Signs of Spring: April 27, 1998
HAWKS ARE ON THE MOVE!
The Texas Coast is simply the best places on the continent to look for them, because both the hawks that migrate along the coast and those that cross the Gulf of Mexico can be seen here. Once they're reached the top of the Texas coast, they no longer have a single path of flight, so they fan out, and aren't seen in these huge numbers anywhere else. But some hawks do move in flocks, so even in the far north it's possible to find good numbers, especially of Broad-winged Hawks.
On Sunday, April 19, bazillions of hawks streamed up the coast, including Broad-winged Hawks and Mississippi Kites. During one 35 minute period, 3,179 Mississippi Kites were counted in Corpus Christi, Texas. The next day,
farther up the coast in Victoria, TX teacher Harlen Aschen wrote that his contacts in Corpus Christi "included a note for us to be on the lookout for the kites and broadwings AND, sure enough, this morning at 9:50 to 10:05 we saw 60 broadwing hawks and 12 Mississippi Kites over Victoria Christian School moving to the NNE ...Nice when they tell you the day before to look out for them," said Harlen. (email@example.com)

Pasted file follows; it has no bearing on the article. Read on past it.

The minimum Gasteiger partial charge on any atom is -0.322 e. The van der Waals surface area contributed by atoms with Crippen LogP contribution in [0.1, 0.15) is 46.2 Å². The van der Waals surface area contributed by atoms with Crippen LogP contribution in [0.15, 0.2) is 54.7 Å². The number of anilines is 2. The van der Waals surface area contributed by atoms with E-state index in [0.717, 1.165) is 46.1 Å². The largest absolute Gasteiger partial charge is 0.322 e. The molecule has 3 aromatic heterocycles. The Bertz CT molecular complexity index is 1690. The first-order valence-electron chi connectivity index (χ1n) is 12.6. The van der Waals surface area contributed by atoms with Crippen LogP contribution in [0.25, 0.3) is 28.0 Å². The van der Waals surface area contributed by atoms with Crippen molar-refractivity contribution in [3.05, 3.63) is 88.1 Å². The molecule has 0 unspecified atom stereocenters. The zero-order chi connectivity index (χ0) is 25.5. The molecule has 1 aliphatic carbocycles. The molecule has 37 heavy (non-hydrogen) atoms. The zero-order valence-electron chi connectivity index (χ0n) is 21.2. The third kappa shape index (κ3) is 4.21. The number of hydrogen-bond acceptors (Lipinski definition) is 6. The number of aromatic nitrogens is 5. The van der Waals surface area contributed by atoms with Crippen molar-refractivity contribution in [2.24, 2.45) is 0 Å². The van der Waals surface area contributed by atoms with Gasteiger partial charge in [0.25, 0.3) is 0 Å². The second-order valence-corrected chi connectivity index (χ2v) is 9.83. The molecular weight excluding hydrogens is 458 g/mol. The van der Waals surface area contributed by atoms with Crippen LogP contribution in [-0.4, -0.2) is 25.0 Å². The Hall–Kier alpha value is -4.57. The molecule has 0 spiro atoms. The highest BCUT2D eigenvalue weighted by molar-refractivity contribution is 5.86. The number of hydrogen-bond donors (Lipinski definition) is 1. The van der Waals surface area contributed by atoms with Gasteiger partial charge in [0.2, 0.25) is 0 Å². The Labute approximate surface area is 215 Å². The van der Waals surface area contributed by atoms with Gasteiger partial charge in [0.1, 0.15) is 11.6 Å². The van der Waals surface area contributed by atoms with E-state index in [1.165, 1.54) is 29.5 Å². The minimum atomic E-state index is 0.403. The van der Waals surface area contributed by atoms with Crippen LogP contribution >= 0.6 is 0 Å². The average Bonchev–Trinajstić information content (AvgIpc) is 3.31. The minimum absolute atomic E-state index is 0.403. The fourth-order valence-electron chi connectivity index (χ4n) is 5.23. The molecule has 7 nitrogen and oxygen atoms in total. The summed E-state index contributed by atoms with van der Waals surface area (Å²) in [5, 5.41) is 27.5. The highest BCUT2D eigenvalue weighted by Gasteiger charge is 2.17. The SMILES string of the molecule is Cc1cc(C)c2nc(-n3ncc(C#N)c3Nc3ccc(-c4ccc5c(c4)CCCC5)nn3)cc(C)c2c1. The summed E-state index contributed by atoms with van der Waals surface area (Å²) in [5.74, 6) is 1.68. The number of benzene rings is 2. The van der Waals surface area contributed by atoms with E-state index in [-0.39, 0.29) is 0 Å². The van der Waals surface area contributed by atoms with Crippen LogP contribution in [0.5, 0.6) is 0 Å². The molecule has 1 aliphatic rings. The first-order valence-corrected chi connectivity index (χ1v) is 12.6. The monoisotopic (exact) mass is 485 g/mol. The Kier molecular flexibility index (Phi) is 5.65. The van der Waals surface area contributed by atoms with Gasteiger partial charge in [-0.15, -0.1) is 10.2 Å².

Unlike tough little hummingbirds, most hawks are reluctant to fly over the Gulf of Mexico because it's just too dangerous for them. Fierce down-drafts could push them into the water. They don't have updrafts or thermals to hold them aloft, and would get tired of beating their wings for hundreds of miles. And if they do get hungry, there's nothing to eat over the water.
Insect and bird-hunting hawks are on the lookout
for food all along as they migrate, snatching lunches out of the air. Kestrels and kites snatch dragonflies and
other large insects with their talons, and then pull their feet up and their head down to eat them in two bites
without even lighting in a tree. Mousers and other mammal-hunters will drop down on a likely victim if they notice
one, or will simply stop in a promising spot when they get hungry to scrutinize the ground for food.
Discussion of Challenge Question # 5
Last week we asked you to consider this:
Most birds have a beak that is stiff and hard the whole length. As a special adaptation
for eating worms deep in the soil, woodcocks have a "prehensile" bill. Tiny ridges along the sides near
the tip allow them to bend and open the flexible tip while the rest of their mouth stays shut. The tip of their
beak is extraordinarily sensitive to touch, and also probably to smell, helping them to feel or smell out the worms.
They are so well adapted to this diet that they manage to find and eat more than their weight in worms every day--that's
almost half a pound of worms every single day!
How to Respond to Today's Challenge Question
1. Address an e-mail message to: firstname.lastname@example.org